• July 21, 2014
The old synagogue is not immediately visible, tucked away off Joseph’s Avenue. One might circle a few times before finding the dilapidated gate. Entering the sanctuary is like encountering a ruined chapel from a 19th century gothic novel. An overgrown thorny rose bush, an ancient crab apple tree, faded red brick steps sprouting green shoots, a few words missing from the welcoming plaque CONG. BN I ISRA L, and a sign from the City of Rochester announcing the site has been condemned. Most likely, no more worshippers or sinners will here again congregate.
Reflecting upon Rochester in 1964, it is hard to imagine that Joseph’s was once considered the heart of Jewish Rochester. Teeming with small businesses—bakeries without parallel—busier than Main Street, Joseph’s was still our version of Manhattan’s Lower East Side. No doubt the synagogue was full.
In the end, Joseph’s was unable to survive those three traumatic days in July. Only Sniderman’s Hardware and Jack’s Fish Market remain.
One tragedy was that Jews and African-Americans—often on the same side of civil rights—had generally lived together on good terms. By all accounts, Jewish leaders detected no religious motivation behind the rebellion, a sentiment echoed by Martin Luther King, who was deeply pained by the riots, but fairly said “the outbursts in New York City and Rochester cannot be considered expressions of anti-Semitism.”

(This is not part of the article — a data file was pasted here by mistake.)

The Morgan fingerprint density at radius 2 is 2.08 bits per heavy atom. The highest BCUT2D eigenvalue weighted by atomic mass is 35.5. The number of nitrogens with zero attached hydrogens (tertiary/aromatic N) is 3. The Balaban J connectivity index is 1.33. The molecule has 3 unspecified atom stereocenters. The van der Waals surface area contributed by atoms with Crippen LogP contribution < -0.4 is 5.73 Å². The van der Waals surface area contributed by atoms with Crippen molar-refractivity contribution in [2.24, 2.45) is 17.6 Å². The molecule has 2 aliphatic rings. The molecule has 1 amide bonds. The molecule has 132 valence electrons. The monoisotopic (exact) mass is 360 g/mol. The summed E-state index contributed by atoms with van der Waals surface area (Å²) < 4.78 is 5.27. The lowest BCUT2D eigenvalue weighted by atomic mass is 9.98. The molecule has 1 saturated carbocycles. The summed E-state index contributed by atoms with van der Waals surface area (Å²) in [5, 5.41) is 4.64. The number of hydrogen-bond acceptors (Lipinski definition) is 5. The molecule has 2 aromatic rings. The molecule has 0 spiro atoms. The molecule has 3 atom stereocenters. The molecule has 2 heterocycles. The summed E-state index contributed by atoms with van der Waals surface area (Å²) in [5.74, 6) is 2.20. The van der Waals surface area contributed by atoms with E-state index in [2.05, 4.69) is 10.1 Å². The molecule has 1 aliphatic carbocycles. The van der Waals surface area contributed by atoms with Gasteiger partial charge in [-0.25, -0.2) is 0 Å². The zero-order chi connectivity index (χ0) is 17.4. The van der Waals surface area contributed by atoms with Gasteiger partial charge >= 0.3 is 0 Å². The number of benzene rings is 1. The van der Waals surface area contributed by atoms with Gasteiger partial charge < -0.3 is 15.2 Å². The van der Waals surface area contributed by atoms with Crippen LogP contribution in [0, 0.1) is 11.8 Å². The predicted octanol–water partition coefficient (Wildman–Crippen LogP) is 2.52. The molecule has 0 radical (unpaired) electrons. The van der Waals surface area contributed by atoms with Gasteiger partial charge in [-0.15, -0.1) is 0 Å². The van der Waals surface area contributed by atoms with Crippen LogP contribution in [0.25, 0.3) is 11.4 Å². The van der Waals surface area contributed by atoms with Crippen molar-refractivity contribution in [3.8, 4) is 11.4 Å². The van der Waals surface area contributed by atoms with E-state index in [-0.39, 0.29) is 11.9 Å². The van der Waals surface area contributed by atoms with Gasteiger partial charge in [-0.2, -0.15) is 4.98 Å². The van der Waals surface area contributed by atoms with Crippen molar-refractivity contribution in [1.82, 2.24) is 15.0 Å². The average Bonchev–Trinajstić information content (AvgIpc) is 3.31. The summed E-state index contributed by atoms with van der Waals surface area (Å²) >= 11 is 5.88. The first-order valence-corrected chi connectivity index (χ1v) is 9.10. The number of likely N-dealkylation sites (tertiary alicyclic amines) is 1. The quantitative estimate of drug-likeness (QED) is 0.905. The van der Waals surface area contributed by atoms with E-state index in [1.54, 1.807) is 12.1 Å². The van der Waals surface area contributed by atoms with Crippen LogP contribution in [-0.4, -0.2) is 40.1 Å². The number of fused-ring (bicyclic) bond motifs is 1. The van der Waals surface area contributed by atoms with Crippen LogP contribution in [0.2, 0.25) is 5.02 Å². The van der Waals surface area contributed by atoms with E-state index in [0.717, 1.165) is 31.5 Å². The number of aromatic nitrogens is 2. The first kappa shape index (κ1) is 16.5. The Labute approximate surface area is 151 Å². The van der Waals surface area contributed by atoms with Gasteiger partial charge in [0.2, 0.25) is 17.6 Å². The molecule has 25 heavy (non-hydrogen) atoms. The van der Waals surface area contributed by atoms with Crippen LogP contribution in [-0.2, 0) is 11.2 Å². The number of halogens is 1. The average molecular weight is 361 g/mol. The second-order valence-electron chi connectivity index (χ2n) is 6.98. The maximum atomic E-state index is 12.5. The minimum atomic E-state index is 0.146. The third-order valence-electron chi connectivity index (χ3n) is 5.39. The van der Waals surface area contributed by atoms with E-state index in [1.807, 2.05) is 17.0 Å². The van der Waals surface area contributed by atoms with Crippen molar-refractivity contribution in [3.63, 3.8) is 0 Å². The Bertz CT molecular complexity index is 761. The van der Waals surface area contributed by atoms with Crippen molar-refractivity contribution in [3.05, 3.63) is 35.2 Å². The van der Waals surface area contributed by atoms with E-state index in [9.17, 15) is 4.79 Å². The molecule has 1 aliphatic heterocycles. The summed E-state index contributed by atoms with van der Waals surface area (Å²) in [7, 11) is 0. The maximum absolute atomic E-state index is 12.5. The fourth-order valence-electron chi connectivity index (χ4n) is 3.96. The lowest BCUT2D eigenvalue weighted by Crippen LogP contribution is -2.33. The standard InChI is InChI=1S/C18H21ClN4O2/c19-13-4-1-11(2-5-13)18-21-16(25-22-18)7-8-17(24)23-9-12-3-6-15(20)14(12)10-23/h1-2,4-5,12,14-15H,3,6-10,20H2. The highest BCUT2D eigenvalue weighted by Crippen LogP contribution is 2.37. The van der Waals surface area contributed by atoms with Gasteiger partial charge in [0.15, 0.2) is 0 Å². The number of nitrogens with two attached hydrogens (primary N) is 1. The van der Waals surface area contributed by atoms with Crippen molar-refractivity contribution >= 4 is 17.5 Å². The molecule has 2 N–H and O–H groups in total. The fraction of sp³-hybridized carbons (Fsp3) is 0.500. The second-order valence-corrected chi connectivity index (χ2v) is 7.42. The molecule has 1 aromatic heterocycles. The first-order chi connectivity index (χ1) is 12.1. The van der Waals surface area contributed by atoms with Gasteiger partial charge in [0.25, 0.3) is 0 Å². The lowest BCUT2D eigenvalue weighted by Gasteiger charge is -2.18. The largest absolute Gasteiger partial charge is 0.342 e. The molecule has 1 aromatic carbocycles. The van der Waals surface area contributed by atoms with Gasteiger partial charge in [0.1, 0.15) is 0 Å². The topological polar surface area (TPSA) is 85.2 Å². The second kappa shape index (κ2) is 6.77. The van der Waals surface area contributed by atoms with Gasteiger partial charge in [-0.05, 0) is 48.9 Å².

But, ultimately—riots or no riots—when we look back we know that Joseph’s was inexorably disappearing. I found a study completed in 1963 documenting the shifting demographics of the Jewish population. Already, Brighton was quickly becoming the center of its community.
Following national post-war trends, the exodus to the suburbs and the abandonment of urban ways of living was well under way. It seems that July ’64 only cemented the inevitable.
Perhaps there is no reason to mourn for the old Avenue. Still, the old synagogue is not yet torn down . . . maybe waiting to see Joseph’s bloom once again?